Light hors d’oeuvres and refreshments will be served.

Please RSVP if you are planning to attend.

Archives à la Carte: Staff Picks logoWhen: March 6, 2018 | 5:00-7:00 p.m.

Where: The Lorenzo De Zavala State Archives and Library Building, 1201 Brazos Street, Austin, 78701

Parking: Capitol Visitor’s Parking Garage, 1201 San Jacinto Boulevard. Free 2-hour parking.

More information: www.tsl.texas.gov

 

Archival Animals

By Caroline Jones, Reference Archivist

Enjoy watching cat videos? Follow any cute pugs on Instagram? It feels like every day we see friends posting selfies with their pets or videos of their pets, and even creating social media accounts for their pets. It is clear we love our animal friends, and based on some finds in our archival collections, it appears that we have always loved them. Here are a few highlights from our collections that are cute, funny, and simply adorable images of some pets in the archives:

Before they ruled the internet, cats stole our hearts in these family albums:

Robert Jasper Hunnicutt, Elizabeth H. Stroud (center), and sitting on a porch holding kittens

Robert Jasper Hunnicutt, Elizabeth H. Stroud (center), and sitting on a porch holding kittens. Citation: 1968/029-75, J.R. Hunnicutt collection. Archives and Information Services Division, Texas State Library and Archives Commission.

Doris Ruth Hunnicutt, crouching holding a cat. Citation: 1968/029-340, J.R. Hunnicutt collection. Archives and Information Services Division, Texas State Library and Archives Commission.

Mary Lowry with cat, Black Bess

Mary Lowry with cat, Black Bess. Citation: 1946/1-38, Reynolds Lowry – Thomas F. McKinney Collection. Archives and Information Services Division, Texas State Library and Archives Commission

Man seated on porch in rocking chair with cat.

Man seated on porch in rocking chair with cat. Citation: 1995.112-60, Clyde and Thelma See glass plate negatives collection. Sam Houston Regional Library and Research Center, Texas State Library and Archives Commission.]

Man’s best friend has always been like a member of the family:

Unidentified young child with bulldog

Unidentified young child with bulldog. Citation: 73.2222.122, Samuel Bell Maxey photograph collection. Archives and Information Services Division, Texas State Library and Archives Commission.

Woman posing with dog

Woman posing with dog. Citation: 1964/306-1675, Photographs, Graham (R. Niles) collection. Archives and Information Services Division, Texas State Library and Archives Commission.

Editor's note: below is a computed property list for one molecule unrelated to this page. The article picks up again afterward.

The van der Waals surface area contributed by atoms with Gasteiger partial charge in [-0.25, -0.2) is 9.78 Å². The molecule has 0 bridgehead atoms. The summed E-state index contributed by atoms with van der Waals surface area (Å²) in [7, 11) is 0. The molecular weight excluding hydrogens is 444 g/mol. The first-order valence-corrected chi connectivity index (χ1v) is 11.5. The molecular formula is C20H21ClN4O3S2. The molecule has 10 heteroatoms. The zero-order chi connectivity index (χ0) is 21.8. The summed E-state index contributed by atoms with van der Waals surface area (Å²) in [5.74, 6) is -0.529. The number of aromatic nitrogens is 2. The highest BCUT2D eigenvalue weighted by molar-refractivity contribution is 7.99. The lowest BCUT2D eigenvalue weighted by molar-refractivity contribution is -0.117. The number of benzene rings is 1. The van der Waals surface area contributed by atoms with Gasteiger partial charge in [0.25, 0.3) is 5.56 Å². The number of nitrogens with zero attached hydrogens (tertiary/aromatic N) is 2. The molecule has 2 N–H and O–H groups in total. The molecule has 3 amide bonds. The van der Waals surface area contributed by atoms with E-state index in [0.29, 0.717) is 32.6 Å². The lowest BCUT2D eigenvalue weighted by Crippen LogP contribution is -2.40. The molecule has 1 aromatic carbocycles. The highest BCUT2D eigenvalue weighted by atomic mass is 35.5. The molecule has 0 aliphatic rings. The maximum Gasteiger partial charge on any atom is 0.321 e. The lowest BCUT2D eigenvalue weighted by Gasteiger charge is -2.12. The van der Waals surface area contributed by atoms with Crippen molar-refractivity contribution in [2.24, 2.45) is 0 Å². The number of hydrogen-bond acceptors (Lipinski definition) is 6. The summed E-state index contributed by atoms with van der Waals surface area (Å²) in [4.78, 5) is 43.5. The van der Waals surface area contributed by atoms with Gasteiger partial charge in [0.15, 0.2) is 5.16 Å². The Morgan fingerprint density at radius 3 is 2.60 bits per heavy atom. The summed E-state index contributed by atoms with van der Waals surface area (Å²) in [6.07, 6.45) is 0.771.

Dog sleeping on porch

Dog sleeping on porch. Citation: 1964/306-1676, Photographs, Graham (R. Niles) collection. Archives and Information Services Division, Texas State Library and Archives Commission.

A couple of children with a couple of dogs

A couple of children with a couple of dogs. Citation: 1976/031-10, William Deming Hornaday photograph collection. Archives and Information Services Division, Texas State Library and Archives Commission.

A little girl and a dog

A little girl and a dog. Citation: 1976/031-16, William Deming Hornaday photograph collection. Archives and Information Services Division, Texas State Library and Archives Commission.

Child with dog

Child with dog. Citation: 2011/348-20.95, Miscellaneous photographs, Photographs, Richard Bachman collection. Archives and Information Division, Texas State Library and Archives Commission.

3 puppies in front of the J.T. Young Home

Three puppies in front of the J.T. Young Home. Citation: 1970/101-156, Fannie Ratchford photograph collection. Archives and Information Services Division, Texas State Library and Archives Commission.

Couple with small dog

Couple with small dog. Citation: 2001078_005_70_080_023ac, Fields, Farms, and Landscapes, Texas Department of Agriculture photograph collection. Archives and Information Services Division, Texas State Library and Archives Commission.

Even these unlikely animal friends have gotten into the spirit:

Governor O'Daniel and Cuero turkey

Governor O’Daniel and Cuero turkey. Citation: 1976/008-593, Photographic and film media, Texas Department of Public Safety records. Archives and Information Services Division, Texas State Library and Archives Commission.

Cowboy with parrot

Cowboy with parrot. Citation: 1991077_704_084ac, Attractions, Activities, and Events, Audiovisual material, Texas Tourist Development Agency. Archives and Information Services Division, Texas State Library and Archives Commission.

Couple with peacock outside Mission San Jose

Couple with peacock outside Mission San Jose. Citation: 1991077_105_041ac, Forts, Parks, and Historic Sites, Audiovisual material, Texas Tourist Development Agency. Archives and Information Services Division, Texas State Library and Archives Commission